The Steelers are at the UPMC Rooney Sports Complex, informally known as the South Side facility, now into the regular season. It’s where they otherwise train all year round, and the facility that Burt Lauten insists everybody refers to by its full name.
There are still unsettled questions that need answering, even deep into the regular season. They entered the process with questions in the starting lineup, in scheme, and elsewhere, but new problems always arise that need to be resolved.
Even questions about who’s starting and when may not have satisfactory answers in their finality, as midseason changes are certainly quite possible, for some positions more than others. We’re also feeling out how the new coordinator posts—or posts in new contexts—end up playing out.
There’s never any shortage of questions when it comes to football, and we’ll be discussing them here on a daily basis for the community to “talk amongst yourselves”, as Linda Richman might say on Coffee Talk.
Question: Can the Steelers manage a competent pass rush against the Browns?
Although I believe there has been just a bit too much criticism about the pass rush in Sunday’s game, particularly when it comes to calling out individual players—for example, Alex Highsmith overall had a fine game despite not registering a sack—the end results speak for themselves.
Taken as a whole, the Steelers’ pass rush didn’t do its job against the New England Patriots. Yes, the Patriots had a lot to do with that, and clearly they have a better and more disciplined offensive line than the Bengals did. But the Browns have a good line as well.
Cautioning against sample bias, the numbers without T.J. Watt on the field are obviously not very good, or where anybody on that roster would want them to be. And we know Watt isn’t going to be out there for at least another three games at the absolute minimum. So what can they do to create issues for Jacoby Brissett?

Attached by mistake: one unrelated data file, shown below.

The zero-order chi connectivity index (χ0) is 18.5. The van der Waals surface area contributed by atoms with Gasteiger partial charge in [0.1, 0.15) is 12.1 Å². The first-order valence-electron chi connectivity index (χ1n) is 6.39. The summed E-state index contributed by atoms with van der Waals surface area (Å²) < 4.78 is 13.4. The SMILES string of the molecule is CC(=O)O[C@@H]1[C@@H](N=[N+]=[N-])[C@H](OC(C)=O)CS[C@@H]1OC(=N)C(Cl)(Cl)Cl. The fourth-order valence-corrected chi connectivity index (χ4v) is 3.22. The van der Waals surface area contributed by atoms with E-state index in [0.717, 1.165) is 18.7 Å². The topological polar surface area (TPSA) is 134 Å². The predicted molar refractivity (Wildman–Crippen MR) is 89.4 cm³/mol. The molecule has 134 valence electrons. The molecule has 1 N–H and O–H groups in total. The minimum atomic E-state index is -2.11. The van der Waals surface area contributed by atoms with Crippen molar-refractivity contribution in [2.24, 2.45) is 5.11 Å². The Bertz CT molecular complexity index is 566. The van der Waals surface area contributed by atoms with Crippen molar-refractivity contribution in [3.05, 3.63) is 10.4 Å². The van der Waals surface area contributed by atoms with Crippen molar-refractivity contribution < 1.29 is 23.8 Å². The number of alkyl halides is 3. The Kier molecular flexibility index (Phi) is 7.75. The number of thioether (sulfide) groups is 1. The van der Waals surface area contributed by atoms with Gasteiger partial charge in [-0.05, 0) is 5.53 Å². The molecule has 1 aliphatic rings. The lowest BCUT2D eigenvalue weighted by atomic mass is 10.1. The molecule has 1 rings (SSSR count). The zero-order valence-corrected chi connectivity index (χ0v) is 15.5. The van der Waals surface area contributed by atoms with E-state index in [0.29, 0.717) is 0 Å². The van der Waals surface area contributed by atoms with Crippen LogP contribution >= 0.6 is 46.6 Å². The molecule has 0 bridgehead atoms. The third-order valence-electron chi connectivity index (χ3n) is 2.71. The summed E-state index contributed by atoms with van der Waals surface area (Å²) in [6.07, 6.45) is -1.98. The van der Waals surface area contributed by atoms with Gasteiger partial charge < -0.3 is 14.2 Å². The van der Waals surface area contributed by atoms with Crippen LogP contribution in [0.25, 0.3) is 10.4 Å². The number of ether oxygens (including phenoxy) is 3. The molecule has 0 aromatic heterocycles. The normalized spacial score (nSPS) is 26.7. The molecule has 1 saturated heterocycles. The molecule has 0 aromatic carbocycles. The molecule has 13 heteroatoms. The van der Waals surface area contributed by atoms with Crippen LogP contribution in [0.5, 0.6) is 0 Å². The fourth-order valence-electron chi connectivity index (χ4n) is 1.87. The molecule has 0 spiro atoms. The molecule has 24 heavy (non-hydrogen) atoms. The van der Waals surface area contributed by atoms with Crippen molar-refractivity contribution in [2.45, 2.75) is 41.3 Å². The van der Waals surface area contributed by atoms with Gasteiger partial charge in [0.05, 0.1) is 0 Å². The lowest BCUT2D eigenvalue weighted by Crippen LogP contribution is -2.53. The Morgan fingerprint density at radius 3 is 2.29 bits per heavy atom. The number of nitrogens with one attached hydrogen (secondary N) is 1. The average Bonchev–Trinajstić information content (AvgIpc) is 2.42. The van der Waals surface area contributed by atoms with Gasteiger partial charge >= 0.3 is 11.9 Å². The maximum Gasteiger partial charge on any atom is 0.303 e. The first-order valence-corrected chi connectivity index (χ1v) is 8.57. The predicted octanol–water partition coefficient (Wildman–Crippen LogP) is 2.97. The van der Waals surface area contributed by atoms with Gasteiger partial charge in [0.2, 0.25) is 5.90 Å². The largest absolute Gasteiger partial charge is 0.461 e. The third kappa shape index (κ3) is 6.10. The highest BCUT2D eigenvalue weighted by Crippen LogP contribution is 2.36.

One thing that’s apparent is that a strict four-man rush without the best pass rusher in the game is not as effective, so more blitzing may be wise. We have seen some experimentation and success with blitzing defensive backs. Myles Jack probably wouldn’t mind some A-gap assignments, either.
Beyond that, my bigger concern is actually containment. Brissett might not strike fear in the hearts of defensive coordinators around the league, but he can skedaddle, and the Steelers have a history of leaving leaky scramble lanes, which this quarterback will take advantage of.
But the pass rush itself needs to be more successful. Cameron Heyward can’t be quieted as much as he was on Sunday. He is supposed to be their best player on the field right now and he didn’t look like that on Sunday. Highsmith still needs to do more, while they ask him to adjust to flipping to both sides.
Breaking out the 3-3-5 package has as of yet not born fruit in terms of producing pressure, but I think it’s worth continuing to develop. If nothing else, it’s a way to get DeMarvin Leal on the field. One thing we know is that nothing the Steelers do will adequately replicate having Watt on the field, so the expectations have to be lower. But it can and should be better than this. It’s not like the other 31 teams have a Watt.